Accompanying the rise of Satanism as a recognized practice was the 1971 publication of William Peter Blatty’s bestselling novel The Exorcist and its blockbuster 1973 film adaptation. With its claims of being based on a true story, The Exorcist profoundly impacted America’s collective psyche regarding the existence of demons, and single-handedly transformed the popular Ouija board from a fun, harmless parlor game into a malevolent device capable of inducing spirit possession, demonic infestation, or other paranormal activity.
Then came the 1972 publication of Satan Seller. A fabricated memoir, ultimately discredited after 20 years, by self-proclaimed Christian evangelist Mike Warnke, Satan Seller recounted a childhood and young adulthood Warnke claimed was spent in intense satanic worship. The memoir claimed that he served as a satanic high priest and was engaged, among other things, in ritualistic sex orgies. (Remember that, it’ll be important later.)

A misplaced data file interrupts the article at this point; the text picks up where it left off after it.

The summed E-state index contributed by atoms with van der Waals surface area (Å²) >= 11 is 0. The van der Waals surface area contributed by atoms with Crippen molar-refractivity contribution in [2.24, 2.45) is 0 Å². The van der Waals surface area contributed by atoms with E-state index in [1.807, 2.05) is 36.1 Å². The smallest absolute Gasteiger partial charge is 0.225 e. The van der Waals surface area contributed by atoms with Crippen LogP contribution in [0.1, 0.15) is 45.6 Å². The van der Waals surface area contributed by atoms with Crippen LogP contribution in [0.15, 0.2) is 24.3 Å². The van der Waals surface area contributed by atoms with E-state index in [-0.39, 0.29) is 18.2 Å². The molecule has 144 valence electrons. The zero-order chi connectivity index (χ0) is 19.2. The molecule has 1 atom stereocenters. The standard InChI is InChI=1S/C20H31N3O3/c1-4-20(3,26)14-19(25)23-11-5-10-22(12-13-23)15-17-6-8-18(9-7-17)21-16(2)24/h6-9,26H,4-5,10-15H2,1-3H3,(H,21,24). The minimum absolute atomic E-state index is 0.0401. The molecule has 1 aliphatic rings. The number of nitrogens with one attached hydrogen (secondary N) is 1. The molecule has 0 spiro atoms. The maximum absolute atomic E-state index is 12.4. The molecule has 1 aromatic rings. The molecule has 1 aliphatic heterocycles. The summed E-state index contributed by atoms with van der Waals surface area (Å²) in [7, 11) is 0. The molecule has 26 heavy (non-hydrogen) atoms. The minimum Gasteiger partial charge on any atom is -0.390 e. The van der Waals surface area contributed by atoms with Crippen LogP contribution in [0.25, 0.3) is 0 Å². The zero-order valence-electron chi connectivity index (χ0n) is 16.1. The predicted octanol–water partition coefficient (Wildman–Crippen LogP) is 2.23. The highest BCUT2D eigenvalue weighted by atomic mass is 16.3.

The publication of LaVey’s Satanic Rituals that same year reinforced the idea that dark occult rituals had become a routine part of life for many Americans. And though it had no connections to Satanism or traditional occult religion, near the end of the decade, the Jonestown massacre gave the world another indelible example of what violence in a cult looked like.
The ’70s saw the rise of other self-proclaimed former Satanists who insisted that the world was being run by ritualistic satanic witch cults: John Todd, Hershel Smith, and David Hanson. Including Warnke, all four men grew up in Southern California and seemed to rise from the still-smoldering ashes of the Manson cult to declare that the was world full of dark occult symbols and far-reaching satanic conspiracies. All of them claimed to have conversion experiences that made their stories appealing to Christians.
And all of them were linked to the emerging fundamentalist Christian right. Todd was supported by Christian tract maker Jack Chick, who used his fabricated claims as the basis for numerous comic-style pamphlets advocating against Satanism. Warnke spent over a decade posing as an “expert” in Satanism for the fundamental evangelical Christian community, passing off much of his made-up childhood as a template for how “real” Satanism worked.